Research shows walking benefits both the body and the mind, and the Northwest Indiana region is full of parks, trails and nature preserves that highlight the beauty and diverse landscape of the area. Throughout the summer in Home and Garden, the Times will highlight some of the best places to walk and enjoy the unique topography this region has to offer.
HAMMOND | Tucked away in northeast Lake County is a parcel of undisturbed land known for its tranquility and rare environmental features.
Gibson Woods Nature Preserve is a special place among nature enthusiasts, ironic because of its location in the heart of Northwest Indiana's industrial region. Other than the National Lakeshore, Gibson Woods is the longest un-dissected dune ridge in Indiana, making it an urban oasis for outdoor lovers and ecologists alike.
Though owned and operated by the Lake County Parks and Recreation Department, the natural features of Gibson Woods qualifies it to be dedicated as a state nature preserve, said Sandra Basala, superintendent of visitor services with Lake County Parks.
"Many people have no idea that the preserve is there because of its location in the city," she said.
Surrounded by 131 acres of topography that is a well-preserved example of the landscape as it appeared 4,000 years ago, the preserve's three-mile trail system begins with a handicapped accessible boardwalk before the natural sand of the dune and swale topography takes over, Basala said.
"The Short Trail or the Prairie Dune Trail is about a half mile long and is closest to the Nature Center, making it a popular route for families," she said. "The Nippissing Lake Trail is about one mile long and traverses the west side of the park, while the two-mile Long Trail ventures into the eastern portion of the preserve."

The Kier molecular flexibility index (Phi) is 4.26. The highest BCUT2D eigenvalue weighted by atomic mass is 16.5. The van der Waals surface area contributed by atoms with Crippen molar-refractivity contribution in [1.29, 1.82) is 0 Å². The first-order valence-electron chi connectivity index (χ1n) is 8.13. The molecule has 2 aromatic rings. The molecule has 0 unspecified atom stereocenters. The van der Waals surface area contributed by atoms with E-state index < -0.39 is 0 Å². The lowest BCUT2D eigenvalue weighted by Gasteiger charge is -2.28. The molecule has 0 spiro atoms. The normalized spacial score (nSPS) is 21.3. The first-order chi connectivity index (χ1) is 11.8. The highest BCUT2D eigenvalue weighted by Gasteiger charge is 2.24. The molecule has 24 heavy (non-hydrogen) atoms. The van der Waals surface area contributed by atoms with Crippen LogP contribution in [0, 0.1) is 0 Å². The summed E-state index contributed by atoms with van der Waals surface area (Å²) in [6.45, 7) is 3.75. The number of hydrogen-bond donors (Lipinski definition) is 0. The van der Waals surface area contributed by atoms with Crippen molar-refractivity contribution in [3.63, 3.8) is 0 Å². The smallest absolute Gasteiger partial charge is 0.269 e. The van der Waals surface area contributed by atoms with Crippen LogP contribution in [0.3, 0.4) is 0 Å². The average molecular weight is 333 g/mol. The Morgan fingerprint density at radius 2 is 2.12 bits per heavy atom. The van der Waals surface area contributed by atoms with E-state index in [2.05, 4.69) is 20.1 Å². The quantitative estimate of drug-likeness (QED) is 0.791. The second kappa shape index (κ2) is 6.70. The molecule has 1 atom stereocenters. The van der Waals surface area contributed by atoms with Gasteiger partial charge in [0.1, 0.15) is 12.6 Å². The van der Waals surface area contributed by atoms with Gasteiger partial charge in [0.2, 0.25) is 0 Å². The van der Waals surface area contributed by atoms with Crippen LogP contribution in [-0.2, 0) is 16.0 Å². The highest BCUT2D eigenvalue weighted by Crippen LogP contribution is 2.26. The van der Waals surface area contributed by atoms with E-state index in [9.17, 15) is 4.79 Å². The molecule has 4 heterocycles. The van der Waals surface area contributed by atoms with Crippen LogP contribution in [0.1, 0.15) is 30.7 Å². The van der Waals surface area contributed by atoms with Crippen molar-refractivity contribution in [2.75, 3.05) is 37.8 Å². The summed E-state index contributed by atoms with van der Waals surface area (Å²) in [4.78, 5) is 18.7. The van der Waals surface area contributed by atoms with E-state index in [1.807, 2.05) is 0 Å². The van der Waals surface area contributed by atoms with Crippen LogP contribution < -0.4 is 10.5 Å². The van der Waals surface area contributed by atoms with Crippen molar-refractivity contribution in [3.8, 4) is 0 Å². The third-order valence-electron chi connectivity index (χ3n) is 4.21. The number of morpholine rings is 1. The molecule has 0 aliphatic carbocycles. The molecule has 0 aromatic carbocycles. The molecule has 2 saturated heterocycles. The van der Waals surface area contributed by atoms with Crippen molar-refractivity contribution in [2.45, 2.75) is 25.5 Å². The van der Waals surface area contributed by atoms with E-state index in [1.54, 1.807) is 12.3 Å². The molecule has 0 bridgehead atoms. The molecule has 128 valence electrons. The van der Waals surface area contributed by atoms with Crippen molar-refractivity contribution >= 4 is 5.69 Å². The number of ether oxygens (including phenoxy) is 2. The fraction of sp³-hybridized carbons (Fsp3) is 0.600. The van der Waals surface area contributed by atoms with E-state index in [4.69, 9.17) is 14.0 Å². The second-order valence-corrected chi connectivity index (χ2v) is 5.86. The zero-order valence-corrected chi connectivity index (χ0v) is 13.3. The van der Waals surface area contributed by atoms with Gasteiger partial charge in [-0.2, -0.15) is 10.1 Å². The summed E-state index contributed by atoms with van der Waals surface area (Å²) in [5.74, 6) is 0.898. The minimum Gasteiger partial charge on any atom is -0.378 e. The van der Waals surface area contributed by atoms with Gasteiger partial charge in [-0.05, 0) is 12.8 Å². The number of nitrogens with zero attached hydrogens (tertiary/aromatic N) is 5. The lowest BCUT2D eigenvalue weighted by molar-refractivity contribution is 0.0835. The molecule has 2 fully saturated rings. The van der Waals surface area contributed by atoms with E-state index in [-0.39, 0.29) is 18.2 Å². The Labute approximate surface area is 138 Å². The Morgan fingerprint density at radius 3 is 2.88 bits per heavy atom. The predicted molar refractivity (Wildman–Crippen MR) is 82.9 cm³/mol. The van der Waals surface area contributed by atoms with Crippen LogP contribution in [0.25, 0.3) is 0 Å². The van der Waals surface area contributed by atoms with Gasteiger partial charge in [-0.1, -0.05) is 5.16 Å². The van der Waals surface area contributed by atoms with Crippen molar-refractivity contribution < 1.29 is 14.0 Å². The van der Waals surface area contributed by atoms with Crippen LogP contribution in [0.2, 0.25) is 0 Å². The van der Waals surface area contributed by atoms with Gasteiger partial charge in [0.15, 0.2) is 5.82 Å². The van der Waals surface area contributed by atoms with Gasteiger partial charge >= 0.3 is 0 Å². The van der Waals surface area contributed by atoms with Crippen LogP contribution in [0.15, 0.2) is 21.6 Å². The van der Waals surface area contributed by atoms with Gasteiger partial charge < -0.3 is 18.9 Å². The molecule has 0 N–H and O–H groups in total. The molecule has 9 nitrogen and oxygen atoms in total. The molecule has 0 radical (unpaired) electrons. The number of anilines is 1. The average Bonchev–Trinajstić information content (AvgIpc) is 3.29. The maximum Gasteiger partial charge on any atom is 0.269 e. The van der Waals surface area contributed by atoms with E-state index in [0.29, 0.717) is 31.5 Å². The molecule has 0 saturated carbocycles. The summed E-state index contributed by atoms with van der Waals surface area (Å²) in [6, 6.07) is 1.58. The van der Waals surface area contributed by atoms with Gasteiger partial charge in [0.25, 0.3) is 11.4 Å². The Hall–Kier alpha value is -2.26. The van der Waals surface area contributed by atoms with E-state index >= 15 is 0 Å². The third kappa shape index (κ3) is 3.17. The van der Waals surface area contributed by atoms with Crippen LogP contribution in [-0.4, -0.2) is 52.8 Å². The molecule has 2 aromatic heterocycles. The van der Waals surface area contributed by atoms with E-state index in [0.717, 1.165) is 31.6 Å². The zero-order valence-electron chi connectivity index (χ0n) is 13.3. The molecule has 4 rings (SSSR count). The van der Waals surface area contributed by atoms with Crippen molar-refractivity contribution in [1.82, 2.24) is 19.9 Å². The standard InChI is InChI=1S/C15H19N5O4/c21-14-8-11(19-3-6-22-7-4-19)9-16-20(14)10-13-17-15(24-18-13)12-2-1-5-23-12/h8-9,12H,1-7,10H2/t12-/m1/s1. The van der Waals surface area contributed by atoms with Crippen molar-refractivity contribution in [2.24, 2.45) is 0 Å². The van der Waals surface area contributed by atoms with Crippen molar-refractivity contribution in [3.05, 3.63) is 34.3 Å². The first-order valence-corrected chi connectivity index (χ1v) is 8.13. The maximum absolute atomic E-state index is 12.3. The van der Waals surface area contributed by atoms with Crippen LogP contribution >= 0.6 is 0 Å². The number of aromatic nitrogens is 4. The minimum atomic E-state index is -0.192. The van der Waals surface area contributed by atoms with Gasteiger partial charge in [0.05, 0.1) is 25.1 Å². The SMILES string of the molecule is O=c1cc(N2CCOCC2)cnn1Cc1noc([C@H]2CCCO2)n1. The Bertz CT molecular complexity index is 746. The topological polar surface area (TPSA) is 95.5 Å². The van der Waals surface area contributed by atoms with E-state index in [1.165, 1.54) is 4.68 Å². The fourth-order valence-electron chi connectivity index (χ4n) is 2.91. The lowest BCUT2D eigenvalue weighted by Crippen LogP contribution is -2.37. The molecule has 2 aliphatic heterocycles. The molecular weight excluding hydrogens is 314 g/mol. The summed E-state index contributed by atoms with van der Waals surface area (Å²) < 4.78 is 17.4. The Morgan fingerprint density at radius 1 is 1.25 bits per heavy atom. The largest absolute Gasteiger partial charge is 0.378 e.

The trails are of flat terrain and follow the dune ridges, she said. However, because Indiana has dedicated the space as a nature preserve, dogs and bicycles are not allowed and flora and fauna may not be removed from the grounds.
Walking along the trails, guests will observe a dynamic place that is ever changing, Basala said.
"Sometimes water fills the swales and sometimes they are dry," she said." In the early spring and late fall, migratory birds stop by Gibson Woods on their journey."
A trip to the park in June will be highlighted by beautiful wildflowers and flowering trees, she said.
"More than 300 species of plants have been identified in the preserve, several of which are considered threatened or endangered," Basala said.
More than 160 species of birds have been recorded at the preserve, which is also home to endangered or rare animals in Indiana.
Gibson Woods Nature Preserve is located at 6201 Parrish Ave., Hammond. For more information, call 219.844.3188 or go to lakecountyparks.com.